Last month, we covered how Singapore is building the resilience of the nation’s cloud ecosystem and how Cloud Outage Incident Response (COIR) guidelines can enable organisations to respond to outages and mitigate damages.
In a second part discussing the COIR guidelines this month we speak to Suresh Agarwal, Managing Director of Agarwal Pte Ltd and member of SGTech’s Cloud and Data chapter, to find out why standards can protect SMEs and bolster the country’s reputation as a leader in ICT in the region.
SMEs stand to benefit most from Cloud Outage Standards
The Cloud Outage Incident Response (COIR) Guidelines continues Singapore’s strong commitment to Business Continuity Management and Disaster Recovery (DR) Plans by bringing clarity on how to respond to outages in the cloud.
The COIR guidelines promote a flexible, cohesive, and integrated cloud ecosystem. They also complement the government’s efforts to drive ICT standards, strengthen resiliency, and encourage clarity for businesses as cloud user, Suresh Agarwal, Managing Director of Agarwal Pte Ltd.
Mr Agarwal, who is also a member of SGTech’s Cloud and Data chapter, explained that COIR helps the users (Cloud Service Customers) by enabling them to treat the cloud as an infrastructure. He said SMEs will benefit from the COIR standards.
In a recent joint study, global insurance provider Lloyd’s of London and the American Institutes of Research (AIR) estimates that a major cloud outage in a developed economy, such as the US, can lead to losses of up to US$19 billion to service providers and organisations, with SMEs - who are often under insured and more likely to use the cloud to avoid building a full IT infrastructure - usually bearing the brunt of cyber failure.
Mr Agarwal draws a simple analogy: “If you have good roads, the rest of the stuff can be reliably built upon it. In the same way, once you have a reliable Cloud, SMEs can build a lot of applications and promote them globally.”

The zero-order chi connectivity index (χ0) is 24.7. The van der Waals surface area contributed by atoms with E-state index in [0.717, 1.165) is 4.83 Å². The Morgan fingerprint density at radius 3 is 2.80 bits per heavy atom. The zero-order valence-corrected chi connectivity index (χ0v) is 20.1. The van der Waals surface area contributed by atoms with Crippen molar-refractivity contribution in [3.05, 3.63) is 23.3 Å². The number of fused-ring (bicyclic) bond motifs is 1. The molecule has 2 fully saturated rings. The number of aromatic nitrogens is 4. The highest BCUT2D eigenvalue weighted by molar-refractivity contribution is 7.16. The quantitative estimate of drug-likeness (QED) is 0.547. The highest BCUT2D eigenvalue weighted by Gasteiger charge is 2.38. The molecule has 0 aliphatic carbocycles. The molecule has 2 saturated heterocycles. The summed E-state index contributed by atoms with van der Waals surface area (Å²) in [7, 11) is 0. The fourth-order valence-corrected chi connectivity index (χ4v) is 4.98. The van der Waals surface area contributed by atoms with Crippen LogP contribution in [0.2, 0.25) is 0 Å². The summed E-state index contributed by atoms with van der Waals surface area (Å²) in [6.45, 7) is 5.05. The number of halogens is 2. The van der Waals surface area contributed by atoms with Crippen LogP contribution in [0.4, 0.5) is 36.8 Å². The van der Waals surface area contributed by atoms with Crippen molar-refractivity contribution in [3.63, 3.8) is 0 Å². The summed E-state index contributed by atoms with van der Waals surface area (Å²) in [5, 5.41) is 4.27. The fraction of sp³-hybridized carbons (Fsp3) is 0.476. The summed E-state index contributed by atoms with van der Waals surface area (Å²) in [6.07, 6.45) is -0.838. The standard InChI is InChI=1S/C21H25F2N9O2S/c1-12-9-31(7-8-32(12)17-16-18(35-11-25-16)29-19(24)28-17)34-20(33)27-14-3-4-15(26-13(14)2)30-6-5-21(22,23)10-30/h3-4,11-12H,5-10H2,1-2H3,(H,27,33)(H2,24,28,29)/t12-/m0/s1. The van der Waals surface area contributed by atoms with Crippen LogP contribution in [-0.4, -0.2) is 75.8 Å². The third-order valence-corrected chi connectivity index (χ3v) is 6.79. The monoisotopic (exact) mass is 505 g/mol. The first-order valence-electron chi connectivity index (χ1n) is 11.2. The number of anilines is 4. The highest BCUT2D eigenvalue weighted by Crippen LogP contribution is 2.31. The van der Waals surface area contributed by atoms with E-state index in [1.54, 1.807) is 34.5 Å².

When standards are in place, SMEs do not need to worry about not having enough muscle power to negotiate with MNCs. The MNCs can draft their Service Level Agreements (SLAs).
SMEs will then be able to distinguish and weigh between critical (must have) needs versus optional (good to have). They will also be able to evaluate cloud service provider’s COIR practices for the best fit.
“Usually MNCs have their own standard agreement and will not take any responsibility for any outages or failures thus leaving the SME users at their mercy. This also impedes their ability to develop and deliver world class applications, as much as they want to,” Mr Agarwal explained.
In Singapore, ICT standards are always developed on a consensus basis and results are borne from the collaborative efforts amongst the government agencies, tertiary institutions, professional bodies and the ICT industry.
The IMDA Standards Team and committees play a crucial role in fostering and facilitating the industry's participation in local and international ICT standards forums. It is the Secretariat to the IT Standards Committee (ITSC), one of the 11 Standards Committee under the National Standards Council appointed by SPRING Singapore.
The ITSC also provides a neutral and open platform for interested industry and government parties to come together to agree on technical standards.
The COIR guidelines are industry agnostic and primarily meant to serve the needs of all types cloud users. It is applicable to all types of cloud service models as well as cloud deployment models.
Mr Agrawal was part of the Cloud Outage Incidence Response Working Group (COIR WG) member appointed by the Cloud Computing Standards Coordinating Task Force to assist in the preparation of the COIR standards. The COIR workgroup comprises experts who contributed in their own individual capacities.
He was recently appointed by the Cloud and Data Chapter at SGTech to join the COIR workgroup.
Looking at the regional landscape, Mr Agrawal said Singapore is a leader in ICT standards and is looked upon positively by the world in driving standards for the Asia Pacific region.
“At times other countries like South Korea do leapfrog us, but the kind of detailed work that we do in Singapore in curating our standards does give a lot of credibility to the standards we’ve developed.”
“Our standards are followed by many countries, which is why we sometimes face a lot of resistance from major players who want to drive their methods as de facto standards and (who want to) push for their propriety technology.
“As a country, Singapore needs to balance MNC needs and our drive to develop standards so that everyone (including SMEs) can benefit. We are balancing the act of promoting standards while still allowing propriety technologies to thrive” Mr Agrawal said.
Published June 2018